1. Transition

    Iraq Detains U.S. Contractors

    WASHINGTON, DC - DECEMBER 12:  Iraqi Prime Minister Nouri Al-Maliki answers reporters' questions during a news conference with U.S. President Barack Obama in the Eisenhower Executive Office Building next to the White House  December 12, 2011 in Washington, DC. Al-Maliki is in Washington for talks ahead of the December 31 full withdrawl of U.S. troops from Iraq and the end of a deeply divisive nine-year war.  (Photo by Chip Somodevilla/Getty Images)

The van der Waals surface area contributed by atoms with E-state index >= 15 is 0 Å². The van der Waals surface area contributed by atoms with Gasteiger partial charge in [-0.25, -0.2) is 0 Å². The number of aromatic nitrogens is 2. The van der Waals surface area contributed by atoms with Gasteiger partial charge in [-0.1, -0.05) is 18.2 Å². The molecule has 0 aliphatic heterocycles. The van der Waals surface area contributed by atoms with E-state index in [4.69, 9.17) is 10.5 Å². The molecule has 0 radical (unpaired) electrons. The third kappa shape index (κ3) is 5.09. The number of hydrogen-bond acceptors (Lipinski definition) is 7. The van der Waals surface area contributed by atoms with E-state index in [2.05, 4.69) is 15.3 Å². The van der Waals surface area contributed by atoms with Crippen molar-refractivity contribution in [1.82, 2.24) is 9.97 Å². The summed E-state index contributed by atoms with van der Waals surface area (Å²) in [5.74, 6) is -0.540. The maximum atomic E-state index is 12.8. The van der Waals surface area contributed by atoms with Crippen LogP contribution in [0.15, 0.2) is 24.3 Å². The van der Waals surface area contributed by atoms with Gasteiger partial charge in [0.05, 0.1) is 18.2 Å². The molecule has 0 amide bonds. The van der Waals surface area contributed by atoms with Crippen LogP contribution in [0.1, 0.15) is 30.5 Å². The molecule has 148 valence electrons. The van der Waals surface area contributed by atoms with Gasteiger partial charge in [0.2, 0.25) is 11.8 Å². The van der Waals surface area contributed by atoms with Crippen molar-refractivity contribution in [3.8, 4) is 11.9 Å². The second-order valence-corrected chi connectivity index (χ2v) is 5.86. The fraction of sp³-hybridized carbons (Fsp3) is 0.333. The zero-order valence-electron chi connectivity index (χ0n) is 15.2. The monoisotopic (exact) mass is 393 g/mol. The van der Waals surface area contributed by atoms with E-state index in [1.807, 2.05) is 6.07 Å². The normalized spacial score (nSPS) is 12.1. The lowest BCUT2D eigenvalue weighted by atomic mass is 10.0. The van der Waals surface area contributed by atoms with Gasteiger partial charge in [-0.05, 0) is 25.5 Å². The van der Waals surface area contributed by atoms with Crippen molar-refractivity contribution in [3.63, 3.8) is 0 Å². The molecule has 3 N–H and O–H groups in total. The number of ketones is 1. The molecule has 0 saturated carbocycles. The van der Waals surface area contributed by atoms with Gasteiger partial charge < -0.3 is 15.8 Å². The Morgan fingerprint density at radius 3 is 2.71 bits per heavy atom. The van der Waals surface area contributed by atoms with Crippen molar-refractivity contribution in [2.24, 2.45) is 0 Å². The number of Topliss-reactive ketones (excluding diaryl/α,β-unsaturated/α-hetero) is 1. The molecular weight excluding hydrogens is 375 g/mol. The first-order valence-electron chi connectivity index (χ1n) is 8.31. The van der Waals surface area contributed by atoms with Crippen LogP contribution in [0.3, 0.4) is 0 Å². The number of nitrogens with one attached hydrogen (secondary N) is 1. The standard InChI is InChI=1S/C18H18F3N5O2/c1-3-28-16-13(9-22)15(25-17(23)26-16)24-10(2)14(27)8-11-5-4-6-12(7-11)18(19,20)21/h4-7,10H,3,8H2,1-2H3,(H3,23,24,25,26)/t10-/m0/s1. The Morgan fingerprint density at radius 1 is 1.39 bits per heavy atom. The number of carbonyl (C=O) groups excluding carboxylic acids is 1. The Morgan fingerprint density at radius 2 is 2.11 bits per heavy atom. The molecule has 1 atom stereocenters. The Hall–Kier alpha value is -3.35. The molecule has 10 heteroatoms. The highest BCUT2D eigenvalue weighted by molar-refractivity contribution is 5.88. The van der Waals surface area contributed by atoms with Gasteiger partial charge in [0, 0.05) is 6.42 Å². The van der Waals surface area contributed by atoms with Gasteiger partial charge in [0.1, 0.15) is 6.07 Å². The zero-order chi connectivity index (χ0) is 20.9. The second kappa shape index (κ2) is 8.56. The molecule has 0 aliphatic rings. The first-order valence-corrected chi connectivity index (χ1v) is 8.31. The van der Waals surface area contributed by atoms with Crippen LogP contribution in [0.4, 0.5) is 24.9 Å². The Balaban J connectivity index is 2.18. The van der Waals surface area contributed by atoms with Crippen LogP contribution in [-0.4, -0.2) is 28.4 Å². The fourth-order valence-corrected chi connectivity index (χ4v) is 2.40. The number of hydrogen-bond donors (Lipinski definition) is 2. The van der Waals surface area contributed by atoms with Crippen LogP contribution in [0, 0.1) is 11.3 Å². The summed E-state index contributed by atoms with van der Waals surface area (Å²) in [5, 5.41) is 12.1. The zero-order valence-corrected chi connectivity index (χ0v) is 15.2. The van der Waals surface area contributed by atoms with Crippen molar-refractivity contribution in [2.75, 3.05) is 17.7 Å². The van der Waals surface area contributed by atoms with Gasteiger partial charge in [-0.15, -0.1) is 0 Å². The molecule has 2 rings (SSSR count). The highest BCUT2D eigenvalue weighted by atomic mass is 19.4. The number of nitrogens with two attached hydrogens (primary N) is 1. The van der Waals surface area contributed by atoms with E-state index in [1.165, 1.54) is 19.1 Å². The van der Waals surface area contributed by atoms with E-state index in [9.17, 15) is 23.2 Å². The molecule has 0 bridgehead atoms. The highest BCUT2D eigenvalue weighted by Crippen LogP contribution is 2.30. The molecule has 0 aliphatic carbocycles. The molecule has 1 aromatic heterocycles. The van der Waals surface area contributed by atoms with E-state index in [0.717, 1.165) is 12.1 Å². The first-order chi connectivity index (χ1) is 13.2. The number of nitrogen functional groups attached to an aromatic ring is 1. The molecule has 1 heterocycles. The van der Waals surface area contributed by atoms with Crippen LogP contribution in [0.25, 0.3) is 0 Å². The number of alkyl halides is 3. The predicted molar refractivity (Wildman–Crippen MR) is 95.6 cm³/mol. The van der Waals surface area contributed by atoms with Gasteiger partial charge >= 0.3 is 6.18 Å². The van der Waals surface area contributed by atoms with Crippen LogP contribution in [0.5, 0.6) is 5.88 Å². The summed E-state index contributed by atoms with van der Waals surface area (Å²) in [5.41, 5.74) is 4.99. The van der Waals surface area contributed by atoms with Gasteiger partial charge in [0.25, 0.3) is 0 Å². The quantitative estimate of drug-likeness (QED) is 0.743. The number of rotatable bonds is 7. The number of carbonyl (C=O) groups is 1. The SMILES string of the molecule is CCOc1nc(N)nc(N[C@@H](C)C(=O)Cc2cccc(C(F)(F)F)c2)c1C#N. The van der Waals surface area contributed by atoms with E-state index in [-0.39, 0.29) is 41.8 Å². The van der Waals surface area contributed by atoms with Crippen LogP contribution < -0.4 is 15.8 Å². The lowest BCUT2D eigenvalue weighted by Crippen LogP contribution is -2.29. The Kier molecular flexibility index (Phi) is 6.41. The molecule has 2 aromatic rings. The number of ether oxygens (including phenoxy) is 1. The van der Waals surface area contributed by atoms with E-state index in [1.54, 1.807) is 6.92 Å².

Chip Somodevilla / Getty Images

    The thousands of foreign contractors still in Iraq are finding it harder to work with the government now that the military has withdrawn. Shortly after U.S. troops withdrew, Iraq stopped issuing and renewing many weapons permits, and made getting visas more difficult. Consequently, in the last few weeks Iraqi authorities have detained hundreds of foreign contractors over issues with their visas and weapons permits. Despite officially withdrawing, the U.S. Embassy employees 5,000 contractors to protect ints employees and to train the Iraqi military. The oil industry also relies heavily on foreign contractors.

    Read it at The New York Times